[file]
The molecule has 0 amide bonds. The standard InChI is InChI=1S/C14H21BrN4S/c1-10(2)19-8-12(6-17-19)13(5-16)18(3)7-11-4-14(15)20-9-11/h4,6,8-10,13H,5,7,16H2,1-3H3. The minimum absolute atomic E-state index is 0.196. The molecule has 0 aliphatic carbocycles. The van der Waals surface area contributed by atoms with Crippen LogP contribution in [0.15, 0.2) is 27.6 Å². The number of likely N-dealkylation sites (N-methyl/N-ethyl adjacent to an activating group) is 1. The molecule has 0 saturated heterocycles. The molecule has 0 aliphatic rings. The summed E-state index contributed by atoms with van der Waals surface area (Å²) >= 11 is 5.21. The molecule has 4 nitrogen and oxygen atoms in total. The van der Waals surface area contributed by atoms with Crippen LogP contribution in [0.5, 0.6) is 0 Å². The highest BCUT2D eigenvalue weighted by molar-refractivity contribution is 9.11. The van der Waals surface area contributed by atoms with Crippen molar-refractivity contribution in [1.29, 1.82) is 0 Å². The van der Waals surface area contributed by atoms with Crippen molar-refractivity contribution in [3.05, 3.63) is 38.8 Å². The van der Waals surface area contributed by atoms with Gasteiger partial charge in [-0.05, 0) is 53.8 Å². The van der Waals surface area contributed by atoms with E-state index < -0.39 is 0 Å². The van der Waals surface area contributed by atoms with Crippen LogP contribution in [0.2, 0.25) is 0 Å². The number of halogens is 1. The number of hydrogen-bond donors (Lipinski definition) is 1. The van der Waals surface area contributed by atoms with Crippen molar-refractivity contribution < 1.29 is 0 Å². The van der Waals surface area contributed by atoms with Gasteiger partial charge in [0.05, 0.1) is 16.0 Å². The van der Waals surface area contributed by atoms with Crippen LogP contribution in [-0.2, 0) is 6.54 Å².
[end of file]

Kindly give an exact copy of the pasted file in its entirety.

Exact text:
The molecule has 0 amide bonds. The standard InChI is InChI=1S/C14H21BrN4S/c1-10(2)19-8-12(6-17-19)13(5-16)18(3)7-11-4-14(15)20-9-11/h4,6,8-10,13H,5,7,16H2,1-3H3. The minimum absolute atomic E-state index is 0.196. The molecule has 0 aliphatic carbocycles. The van der Waals surface area contributed by atoms with Crippen LogP contribution in [0.15, 0.2) is 27.6 Å². The number of likely N-dealkylation sites (N-methyl/N-ethyl adjacent to an activating group) is 1. The molecule has 0 saturated heterocycles. The molecule has 0 aliphatic rings. The summed E-state index contributed by atoms with van der Waals surface area (Å²) >= 11 is 5.21. The molecule has 4 nitrogen and oxygen atoms in total. The van der Waals surface area contributed by atoms with Crippen LogP contribution in [0.5, 0.6) is 0 Å². The highest BCUT2D eigenvalue weighted by molar-refractivity contribution is 9.11. The van der Waals surface area contributed by atoms with Crippen molar-refractivity contribution in [1.29, 1.82) is 0 Å². The van der Waals surface area contributed by atoms with Crippen molar-refractivity contribution in [3.05, 3.63) is 38.8 Å². The van der Waals surface area contributed by atoms with Gasteiger partial charge in [-0.05, 0) is 53.8 Å². The van der Waals surface area contributed by atoms with E-state index < -0.39 is 0 Å². The van der Waals surface area contributed by atoms with Crippen LogP contribution in [0.2, 0.25) is 0 Å². The number of halogens is 1. The number of hydrogen-bond donors (Lipinski definition) is 1. The van der Waals surface area contributed by atoms with Crippen molar-refractivity contribution < 1.29 is 0 Å². The van der Waals surface area contributed by atoms with Gasteiger partial charge in [0.05, 0.1) is 16.0 Å². The van der Waals surface area contributed by atoms with Crippen LogP contribution in [-0.2, 0) is 6.54 Å².